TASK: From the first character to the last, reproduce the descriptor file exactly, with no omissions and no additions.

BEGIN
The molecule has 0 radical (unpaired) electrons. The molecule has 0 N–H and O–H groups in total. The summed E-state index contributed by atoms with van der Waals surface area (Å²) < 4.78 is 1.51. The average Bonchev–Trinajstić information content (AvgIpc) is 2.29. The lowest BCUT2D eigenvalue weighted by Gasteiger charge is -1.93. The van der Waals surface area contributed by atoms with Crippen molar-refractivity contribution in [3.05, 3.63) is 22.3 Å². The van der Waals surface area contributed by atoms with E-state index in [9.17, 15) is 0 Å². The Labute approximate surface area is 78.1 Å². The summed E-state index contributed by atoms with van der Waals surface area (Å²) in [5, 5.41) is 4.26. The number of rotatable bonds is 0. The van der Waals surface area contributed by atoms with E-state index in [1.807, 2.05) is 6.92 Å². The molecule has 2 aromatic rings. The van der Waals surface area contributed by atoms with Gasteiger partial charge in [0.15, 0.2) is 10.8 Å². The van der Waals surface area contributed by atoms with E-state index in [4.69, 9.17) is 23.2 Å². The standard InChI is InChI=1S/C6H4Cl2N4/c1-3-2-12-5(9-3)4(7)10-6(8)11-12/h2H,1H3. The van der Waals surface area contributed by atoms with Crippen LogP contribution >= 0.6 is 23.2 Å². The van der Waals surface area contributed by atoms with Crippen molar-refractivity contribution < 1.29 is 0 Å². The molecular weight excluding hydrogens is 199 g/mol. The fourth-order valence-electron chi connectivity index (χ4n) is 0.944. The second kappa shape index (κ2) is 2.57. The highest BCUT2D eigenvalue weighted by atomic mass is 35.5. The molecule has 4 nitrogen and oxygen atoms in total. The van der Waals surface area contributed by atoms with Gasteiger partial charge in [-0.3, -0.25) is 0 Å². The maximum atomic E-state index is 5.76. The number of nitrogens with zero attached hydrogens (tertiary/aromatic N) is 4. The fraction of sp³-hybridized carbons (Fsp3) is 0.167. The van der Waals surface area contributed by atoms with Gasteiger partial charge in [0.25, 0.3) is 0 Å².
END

The molecule has 0 radical (unpaired) electrons. The molecule has 0 N–H and O–H groups in total. The summed E-state index contributed by atoms with van der Waals surface area (Å²) < 4.78 is 1.51. The average Bonchev–Trinajstić information content (AvgIpc) is 2.29. The lowest BCUT2D eigenvalue weighted by Gasteiger charge is -1.93. The van der Waals surface area contributed by atoms with Crippen molar-refractivity contribution in [3.05, 3.63) is 22.3 Å². The van der Waals surface area contributed by atoms with E-state index in [9.17, 15) is 0 Å². The Labute approximate surface area is 78.1 Å². The summed E-state index contributed by atoms with van der Waals surface area (Å²) in [5, 5.41) is 4.26. The number of rotatable bonds is 0. The van der Waals surface area contributed by atoms with E-state index in [1.807, 2.05) is 6.92 Å². The molecule has 2 aromatic rings. The van der Waals surface area contributed by atoms with Gasteiger partial charge in [0.15, 0.2) is 10.8 Å². The van der Waals surface area contributed by atoms with E-state index in [4.69, 9.17) is 23.2 Å². The standard InChI is InChI=1S/C6H4Cl2N4/c1-3-2-12-5(9-3)4(7)10-6(8)11-12/h2H,1H3. The van der Waals surface area contributed by atoms with Crippen LogP contribution >= 0.6 is 23.2 Å². The van der Waals surface area contributed by atoms with Crippen molar-refractivity contribution < 1.29 is 0 Å². The molecular weight excluding hydrogens is 199 g/mol. The fourth-order valence-electron chi connectivity index (χ4n) is 0.944. The second kappa shape index (κ2) is 2.57. The highest BCUT2D eigenvalue weighted by atomic mass is 35.5. The molecule has 4 nitrogen and oxygen atoms in total. The van der Waals surface area contributed by atoms with Gasteiger partial charge in [-0.3, -0.25) is 0 Å². The maximum atomic E-state index is 5.76. The number of nitrogens with zero attached hydrogens (tertiary/aromatic N) is 4. The fraction of sp³-hybridized carbons (Fsp3) is 0.167. The van der Waals surface area contributed by atoms with Gasteiger partial charge in [0.25, 0.3) is 0 Å².